All About The State Of Illinois
As the 21st state to be added to the Union, Illinois definitely has a lot to offer and today it is the 5th most populated state in the United States. If you have never been here then there is a great deal to learn and we are going to take a look at that. This article is designed to give you some general facts and get you familiar with the state. It is certainly one filled with lots of fascinating people, places and things to do. Let’s get started taking a closer look right now.
First a Little Bit About the State’s Past
The name of the state itself comes from the French pronunciation of the tribes who lived in this area prior to the arrival of European settlers. Since those tribes did not have written language, the French missionaries created the term Illinois to describe them and the word essentially means ‘people’ for all intents and purposes.
It is believed that there have been humans in this state for about 7,000 years which is much longer than earlier settlers had first believed. Archaeology experts do say that before settlers arrived, this was an area of almost constant warfare among tribes, however. Thankfully, the state is far less violent today and it is interesting to note that during the American Revolution, many tribal peoples fought in support of the Americans as they battled the British.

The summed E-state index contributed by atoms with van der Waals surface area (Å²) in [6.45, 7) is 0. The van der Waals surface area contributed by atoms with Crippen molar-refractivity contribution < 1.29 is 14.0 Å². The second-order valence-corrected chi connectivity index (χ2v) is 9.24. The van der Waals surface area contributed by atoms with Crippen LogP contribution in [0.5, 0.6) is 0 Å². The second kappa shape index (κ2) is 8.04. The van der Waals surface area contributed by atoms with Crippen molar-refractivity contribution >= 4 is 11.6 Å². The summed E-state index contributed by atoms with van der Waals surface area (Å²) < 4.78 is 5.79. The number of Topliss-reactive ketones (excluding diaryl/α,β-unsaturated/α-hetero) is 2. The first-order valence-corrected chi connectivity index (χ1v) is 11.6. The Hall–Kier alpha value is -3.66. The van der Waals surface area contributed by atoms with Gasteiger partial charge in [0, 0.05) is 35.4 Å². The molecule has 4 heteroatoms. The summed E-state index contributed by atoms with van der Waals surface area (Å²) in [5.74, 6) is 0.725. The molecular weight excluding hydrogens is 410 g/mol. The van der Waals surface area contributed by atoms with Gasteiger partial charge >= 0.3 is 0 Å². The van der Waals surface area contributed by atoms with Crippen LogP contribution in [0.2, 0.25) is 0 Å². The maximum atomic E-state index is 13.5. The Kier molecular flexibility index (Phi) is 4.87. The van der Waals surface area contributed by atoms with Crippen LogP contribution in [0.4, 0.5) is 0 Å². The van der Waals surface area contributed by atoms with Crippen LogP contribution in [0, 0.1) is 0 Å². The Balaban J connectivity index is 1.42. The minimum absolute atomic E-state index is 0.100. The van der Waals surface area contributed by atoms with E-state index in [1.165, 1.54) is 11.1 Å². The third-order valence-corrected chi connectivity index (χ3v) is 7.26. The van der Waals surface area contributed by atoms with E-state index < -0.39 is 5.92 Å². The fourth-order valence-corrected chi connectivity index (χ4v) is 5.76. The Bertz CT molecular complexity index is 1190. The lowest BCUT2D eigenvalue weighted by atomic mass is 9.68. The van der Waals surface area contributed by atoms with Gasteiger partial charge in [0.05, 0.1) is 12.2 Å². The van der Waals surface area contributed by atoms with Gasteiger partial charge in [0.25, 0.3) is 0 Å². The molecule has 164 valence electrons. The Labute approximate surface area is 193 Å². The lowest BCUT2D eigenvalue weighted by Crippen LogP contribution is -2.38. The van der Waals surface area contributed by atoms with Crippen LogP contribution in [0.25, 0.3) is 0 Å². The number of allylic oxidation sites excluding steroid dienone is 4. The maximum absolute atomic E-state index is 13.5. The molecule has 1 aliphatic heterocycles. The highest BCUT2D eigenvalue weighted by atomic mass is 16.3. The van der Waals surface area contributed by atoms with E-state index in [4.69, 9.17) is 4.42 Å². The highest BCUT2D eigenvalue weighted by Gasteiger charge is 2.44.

It would not be 1818 until this state became a member of the USA. During the Civil War, this was one of the Union strongholds and it is, in fact, the birth place of Ulysses S. Grant, the great Union general and former president Abraham Lincoln. Many notorious mobsters are also from this state, being located primarily in the Chicago area so there is a colorful past, as well. Current President Barack Obama was also born here.
A Quick Look at State Geography and the Climate of the Area
The Midwest is the overall region that the state is considered to belong to and this means that cold winters can be expected along with relatively warm and humid summers. Deciduous forests and some open plains make up most of the countryside and many rivers exist in this state, as well, including the Mississippi that forms its western border, the longest river in the US. The Great Lakes are to the north and serve as a border to Canada and Michigan. States around Illinois are Missouri, Iowa, Wisconsin, Indiana, Kentucky and Michigan. There are very few points of high elevation and no real mountains to speak of, but some of this state’s territory does lie within what is called the American Bottom.